In a statement, KPMG said it is cooperating with the HMRC investigation and that the four men have been placed on “administrative leave”.

KPMG said: “Pending further information and enquiry, we can confirm that four partners in our Belfast office are on administrative leave. As the matter is ongoing, KPMG is not in a position to make any further comments at this stage.”

The men in question have been named as Jon D’Arcy, Eamonn Donaghy, Arthur O’Brien and Paul Hollway, and constitute KPMG’s most senior staff in Northern Ireland.

Full story

Rive Gauche: Footists get their own lane in London…true story….

I had 40+ (mostly) good years in London – but I am glad to have escaped to the quieter vistas of Perth in Perth and Kinross, Scotland where I shall live in winter and on the Isle of Arran for a couple of months on the West Coast in Summer.  No plans to return to England. Unlikely that I will, save to make a quick visit to collect my belongings being stored at my brothers house.

I did like the tweet and photo caption above – took me back, briefly.

Guest Post: The importance of technology in business

The importance of technology in business

It’s vital that we don’t underestimate the importance of technology in business. Today, business is so dependent on technology that most companies simply wouldn’t be able to operate if it was taken away from them. Computers are being used to perform everything from simple to incredibly complex tasks. Of course, business existed before the age of computers, but technology has reshaped and boosted what businesses can do dramatically. It’s hard to think of any type of business than doesn’t rely on technology.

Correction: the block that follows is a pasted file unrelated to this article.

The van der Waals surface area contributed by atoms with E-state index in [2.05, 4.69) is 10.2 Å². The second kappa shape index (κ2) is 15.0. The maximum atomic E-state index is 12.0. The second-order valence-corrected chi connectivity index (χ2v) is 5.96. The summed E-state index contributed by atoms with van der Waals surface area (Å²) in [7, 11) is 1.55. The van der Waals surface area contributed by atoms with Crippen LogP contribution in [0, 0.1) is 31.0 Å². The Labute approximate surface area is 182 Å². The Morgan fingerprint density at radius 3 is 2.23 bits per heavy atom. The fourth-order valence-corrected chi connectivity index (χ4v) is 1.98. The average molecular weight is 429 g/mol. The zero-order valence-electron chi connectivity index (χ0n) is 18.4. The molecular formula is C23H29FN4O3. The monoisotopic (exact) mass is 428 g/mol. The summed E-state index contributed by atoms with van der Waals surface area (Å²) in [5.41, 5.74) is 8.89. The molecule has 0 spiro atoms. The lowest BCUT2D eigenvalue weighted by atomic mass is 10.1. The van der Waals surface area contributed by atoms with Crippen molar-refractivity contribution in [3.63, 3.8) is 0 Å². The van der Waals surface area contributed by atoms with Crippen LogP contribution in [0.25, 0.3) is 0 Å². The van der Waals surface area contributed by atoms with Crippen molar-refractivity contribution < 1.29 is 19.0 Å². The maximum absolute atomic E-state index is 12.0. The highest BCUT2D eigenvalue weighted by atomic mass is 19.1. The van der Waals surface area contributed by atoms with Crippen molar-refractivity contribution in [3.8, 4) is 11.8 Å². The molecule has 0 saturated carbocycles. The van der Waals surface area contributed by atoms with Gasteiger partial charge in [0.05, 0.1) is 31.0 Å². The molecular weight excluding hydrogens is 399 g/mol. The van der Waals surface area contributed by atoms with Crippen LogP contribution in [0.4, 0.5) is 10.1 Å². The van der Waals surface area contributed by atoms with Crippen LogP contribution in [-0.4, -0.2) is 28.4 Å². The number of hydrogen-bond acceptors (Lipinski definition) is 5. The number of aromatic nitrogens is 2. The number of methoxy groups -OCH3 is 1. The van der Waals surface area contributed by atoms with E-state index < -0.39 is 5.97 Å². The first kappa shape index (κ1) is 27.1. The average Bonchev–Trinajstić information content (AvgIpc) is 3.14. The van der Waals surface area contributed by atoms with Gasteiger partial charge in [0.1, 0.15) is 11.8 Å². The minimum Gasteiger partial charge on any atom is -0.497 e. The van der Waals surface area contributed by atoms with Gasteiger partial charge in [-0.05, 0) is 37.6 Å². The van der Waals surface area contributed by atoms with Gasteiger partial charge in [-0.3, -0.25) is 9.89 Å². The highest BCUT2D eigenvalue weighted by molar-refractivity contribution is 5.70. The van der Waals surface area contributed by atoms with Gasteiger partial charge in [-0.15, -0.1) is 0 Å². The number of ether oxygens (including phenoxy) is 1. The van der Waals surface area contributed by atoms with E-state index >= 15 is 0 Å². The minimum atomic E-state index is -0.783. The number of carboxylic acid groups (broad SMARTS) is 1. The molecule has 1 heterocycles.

Keeping businesses moving

Technology is used for scores of reasons. It helps departments communicate with each other, allows customers to track orders, enables them to make purchases from the comfort of their own homes, ensures companies can stay in control of their budgets, keeps factories operating and much more. Multiple kinds of technology are used to ship goods via the sea, land and air. The internet has made it much easier for companies to network with overseas businesses and customers. It’s possible to start a business from home with very little money and trade with customers all across the world. Technology allows businesses to expand with breath-taking pace and create exposure even with limited advertising budgets. Many companies have built up audiences via social media without having to spend very much money at all.

Smoother collaboration

Technology also means people can collaborate with others even if they are not in the same room, building, town or even country. Video conferencing has destroyed workplace boundaries and various other obstacles. The internet has made it possible for companies set up with extremely modest budgets to expand wildly. No longer are workers limited to making phone calls when they need to interact with each other. Technology has also brought businesses and their customers closer together – it now seems unthinkable that any company would opt out of promoting itself via a website or social media page.